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Mistake for Long-Term Investors to Be in Bonds

High-grade bonds can increase the risk of an investment portfolio as inflation eats away at the return

Mistake for Long-Term Investors to Be in Bonds

Billionaire Warren Buffett prodded ordinary investors on Saturday to stay invested in US stocks, ignoring price swings, guidance from people with fancy credentials and the temptation to load up on bonds.
Buffett said it is a "terrible mistake" for investors with long-term horizons—among them, pension funds, college and endowments and savings-minded individuals—to measure their investment "risk" by their portfolio's ratio of bonds to stocks, Reuters reported.
The long-time bull on US companies and the economy issued his latest letter to Berkshire Hathaway Inc shareholders on Saturday.
Treasury yields have been rising since the start of the year, stemming from brewing inflationary pressures and massive bond supply to help fund US President Donald Trump's tax overhaul.
Higher rates have kept US equity markets under selling pressure, as investors worry borrowing costs could hurt companies' profitability. Earlier this month, stocks suffered their first 10% pullback since early 2016.
High-grade bonds, he said, can increase the risk of an investment portfolio as inflation eats away at the return.
"There is simply no telling how far stocks can fall in a short period," Buffett said. "As an investor's investment horizon lengthens, however, a diversified portfolio of US equities becomes progressively less risky than bonds, assuming that the stocks are purchased at a sensible multiple of earnings relative to then-prevailing interest rates."

Long Bull Market
Buffett said Berkshire is sitting on $116 billion of low-yielding cash and government bonds—whose average maturity was 88 days as of year-end 2017. They are struggling to put that money to work because of a "purchasing frenzy" by deal-hungry chief executives employing cheap debt that pushed "prices for decent, but far from spectacular, businesses" to "an all-time high".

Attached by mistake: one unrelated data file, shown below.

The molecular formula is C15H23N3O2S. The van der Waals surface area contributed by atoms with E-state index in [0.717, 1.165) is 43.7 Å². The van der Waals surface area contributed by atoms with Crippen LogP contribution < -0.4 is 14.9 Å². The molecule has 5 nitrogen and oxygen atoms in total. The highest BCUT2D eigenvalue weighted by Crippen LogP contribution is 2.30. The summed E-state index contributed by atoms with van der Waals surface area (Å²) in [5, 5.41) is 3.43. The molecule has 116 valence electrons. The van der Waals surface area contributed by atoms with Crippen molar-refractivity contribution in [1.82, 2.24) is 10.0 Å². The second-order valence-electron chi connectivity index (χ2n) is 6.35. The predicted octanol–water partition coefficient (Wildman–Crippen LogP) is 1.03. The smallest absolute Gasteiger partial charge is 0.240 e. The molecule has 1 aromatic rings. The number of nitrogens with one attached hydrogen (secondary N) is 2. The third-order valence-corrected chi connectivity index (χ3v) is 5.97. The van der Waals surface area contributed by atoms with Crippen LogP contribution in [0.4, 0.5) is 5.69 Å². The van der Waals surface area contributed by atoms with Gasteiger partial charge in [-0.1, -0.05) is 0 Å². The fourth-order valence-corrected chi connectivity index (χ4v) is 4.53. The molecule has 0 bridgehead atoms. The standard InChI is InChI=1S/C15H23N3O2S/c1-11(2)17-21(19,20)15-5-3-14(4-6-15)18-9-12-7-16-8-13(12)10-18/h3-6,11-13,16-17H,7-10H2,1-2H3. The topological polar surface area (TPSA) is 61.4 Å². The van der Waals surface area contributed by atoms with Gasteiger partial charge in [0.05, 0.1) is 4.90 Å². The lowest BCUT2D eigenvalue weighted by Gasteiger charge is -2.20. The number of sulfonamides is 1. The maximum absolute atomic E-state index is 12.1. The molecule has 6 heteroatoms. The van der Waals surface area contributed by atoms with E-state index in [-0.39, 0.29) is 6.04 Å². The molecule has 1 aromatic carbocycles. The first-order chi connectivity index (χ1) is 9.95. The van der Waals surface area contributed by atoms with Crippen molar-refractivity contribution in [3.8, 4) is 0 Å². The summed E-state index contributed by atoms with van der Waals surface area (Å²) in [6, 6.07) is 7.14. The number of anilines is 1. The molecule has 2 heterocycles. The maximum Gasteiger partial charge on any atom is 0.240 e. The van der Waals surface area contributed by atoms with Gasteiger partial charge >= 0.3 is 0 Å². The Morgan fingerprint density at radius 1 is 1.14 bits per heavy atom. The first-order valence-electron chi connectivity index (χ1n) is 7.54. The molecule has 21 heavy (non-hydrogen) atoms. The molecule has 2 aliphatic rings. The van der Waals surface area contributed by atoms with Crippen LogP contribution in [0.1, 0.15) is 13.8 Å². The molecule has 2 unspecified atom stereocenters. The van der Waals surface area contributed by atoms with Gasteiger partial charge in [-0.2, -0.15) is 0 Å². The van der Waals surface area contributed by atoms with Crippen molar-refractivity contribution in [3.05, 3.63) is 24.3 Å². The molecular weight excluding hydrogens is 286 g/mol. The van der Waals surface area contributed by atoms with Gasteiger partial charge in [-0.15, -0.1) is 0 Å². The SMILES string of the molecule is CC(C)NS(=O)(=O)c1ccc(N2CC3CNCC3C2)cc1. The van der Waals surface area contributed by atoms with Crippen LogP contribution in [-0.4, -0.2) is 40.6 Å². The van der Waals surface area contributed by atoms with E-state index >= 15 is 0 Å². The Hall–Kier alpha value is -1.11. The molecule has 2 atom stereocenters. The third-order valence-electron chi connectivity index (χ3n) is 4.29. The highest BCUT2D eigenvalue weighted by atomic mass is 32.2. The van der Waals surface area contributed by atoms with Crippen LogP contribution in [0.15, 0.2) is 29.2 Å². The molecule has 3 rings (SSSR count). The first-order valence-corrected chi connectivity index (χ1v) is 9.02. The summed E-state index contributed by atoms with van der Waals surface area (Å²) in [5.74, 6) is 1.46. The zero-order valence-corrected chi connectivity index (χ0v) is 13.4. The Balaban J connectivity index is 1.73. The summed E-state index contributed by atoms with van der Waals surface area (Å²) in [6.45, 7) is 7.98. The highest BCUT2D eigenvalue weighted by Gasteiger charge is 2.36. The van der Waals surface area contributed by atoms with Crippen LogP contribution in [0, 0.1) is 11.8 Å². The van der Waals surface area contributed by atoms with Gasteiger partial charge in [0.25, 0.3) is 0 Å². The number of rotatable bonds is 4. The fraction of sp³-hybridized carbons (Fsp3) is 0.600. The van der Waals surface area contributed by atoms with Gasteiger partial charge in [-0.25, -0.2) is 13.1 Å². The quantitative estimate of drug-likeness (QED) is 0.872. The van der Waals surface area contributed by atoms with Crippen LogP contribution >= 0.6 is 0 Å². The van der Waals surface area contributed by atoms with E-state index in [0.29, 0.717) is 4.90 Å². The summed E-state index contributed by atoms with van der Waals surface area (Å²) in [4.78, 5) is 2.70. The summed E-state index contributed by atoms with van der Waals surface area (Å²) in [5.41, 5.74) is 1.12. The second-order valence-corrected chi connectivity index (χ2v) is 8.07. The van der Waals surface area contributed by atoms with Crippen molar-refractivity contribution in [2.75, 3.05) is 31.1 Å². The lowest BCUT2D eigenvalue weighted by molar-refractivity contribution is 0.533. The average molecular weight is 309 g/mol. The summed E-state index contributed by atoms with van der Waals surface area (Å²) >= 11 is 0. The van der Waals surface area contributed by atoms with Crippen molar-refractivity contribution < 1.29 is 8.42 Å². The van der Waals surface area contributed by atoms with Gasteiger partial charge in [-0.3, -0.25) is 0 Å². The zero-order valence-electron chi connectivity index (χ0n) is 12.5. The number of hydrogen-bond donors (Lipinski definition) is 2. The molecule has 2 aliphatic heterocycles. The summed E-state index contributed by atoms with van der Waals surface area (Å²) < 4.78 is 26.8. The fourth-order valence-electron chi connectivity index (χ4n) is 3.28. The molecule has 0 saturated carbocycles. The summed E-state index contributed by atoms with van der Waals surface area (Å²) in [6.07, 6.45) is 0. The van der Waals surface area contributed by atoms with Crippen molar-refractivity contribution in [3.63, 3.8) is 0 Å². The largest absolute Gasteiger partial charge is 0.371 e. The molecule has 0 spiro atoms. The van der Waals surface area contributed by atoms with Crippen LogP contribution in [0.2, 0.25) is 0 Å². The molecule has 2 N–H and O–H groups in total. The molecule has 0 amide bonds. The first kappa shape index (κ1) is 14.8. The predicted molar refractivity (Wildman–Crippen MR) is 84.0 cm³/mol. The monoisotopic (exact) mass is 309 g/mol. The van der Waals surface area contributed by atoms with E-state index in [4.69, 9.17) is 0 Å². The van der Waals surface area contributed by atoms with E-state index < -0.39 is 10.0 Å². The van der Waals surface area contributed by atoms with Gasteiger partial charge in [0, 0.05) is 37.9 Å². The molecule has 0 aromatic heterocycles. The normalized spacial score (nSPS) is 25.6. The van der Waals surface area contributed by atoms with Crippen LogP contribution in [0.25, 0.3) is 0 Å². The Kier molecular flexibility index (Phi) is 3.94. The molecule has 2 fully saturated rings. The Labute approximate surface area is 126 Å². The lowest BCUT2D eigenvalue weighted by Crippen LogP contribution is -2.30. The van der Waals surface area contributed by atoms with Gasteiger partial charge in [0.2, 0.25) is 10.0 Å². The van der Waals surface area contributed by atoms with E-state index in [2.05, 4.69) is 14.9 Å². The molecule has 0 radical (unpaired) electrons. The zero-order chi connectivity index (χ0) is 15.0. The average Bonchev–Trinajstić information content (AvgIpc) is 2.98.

Known to fans as "the Oracle of Omaha," Buffett, 87, has suggested US stocks are probably the best bet over time, encouraging people to make easy choices and stick with them, eschewing high-fee fund managers, for instance.
In 2014, Buffett said he plans to put 90% of the money he leaves to his wife, Astrid, when he dies into an S&P 500 index fund, and 10% in government bonds.
Buffett in 2007 bet a founder of the asset management company Protege Partners LLC $1 million that a Vanguard S&P 500 index fund would outperform several groups of hedge funds over a decade. He won that bet last year. The proceeds were given to Buffett's charity of choice, Girls Inc of Omaha.
Yet his own unease with market prices comes as other investors have struggled with the same problem after a near-decade long bull market.
"Though markets are generally rational, they occasionally do crazy things," said Buffett, adding that investors need "an ability to both disregard mob fears or enthusiasms and to focus on a few simple fundamentals" even if makes them "look foolish."
"In America, equity investors have the wind at their back," he said.
In early February, Morgan Stanley estimated Berkshire has enough cash on hand, and generates enough cash flow, to do a deal exceeding $160 billion. As for which industry Berkshire may pursue, UBS thinks utilities are a good bet. After all, the company's energy unit made an unsuccessful $9 billion offer for the electricity provider Oncor last year and may still be interested in the sector.
So why is it so hard to find a good, attractively-valued company? Buffett at least partially attributes the difficulties he's facing to the "can-do" nature of corporate executives, who he says "never lack for forecasts that justify" deals at lofty valuations. He also cited the continued availability of cheap debt, while noting Berkshire prefers to conduct its acquisitions strictly in equity.

Surge in Bond Yields
A surge in bond yields that sent stock markets skidding from record highs this month may have ripple effects outside Wall Street, as home ownership costs rise and nest eggs shrink, Reuters reported.
While investors felt the brunt of a slide of more than 1,000 points in the Dow in recent weeks, before it recovered most of the losses, consumers have started to feel the pinch of rises in interest rates that are closely linked to the bond market.
Banks and lenders, whose own borrowing costs have risen, are charging consumers more on mortgages, some of which are at their highest rates in four years, and other loans tied to the bond yields.

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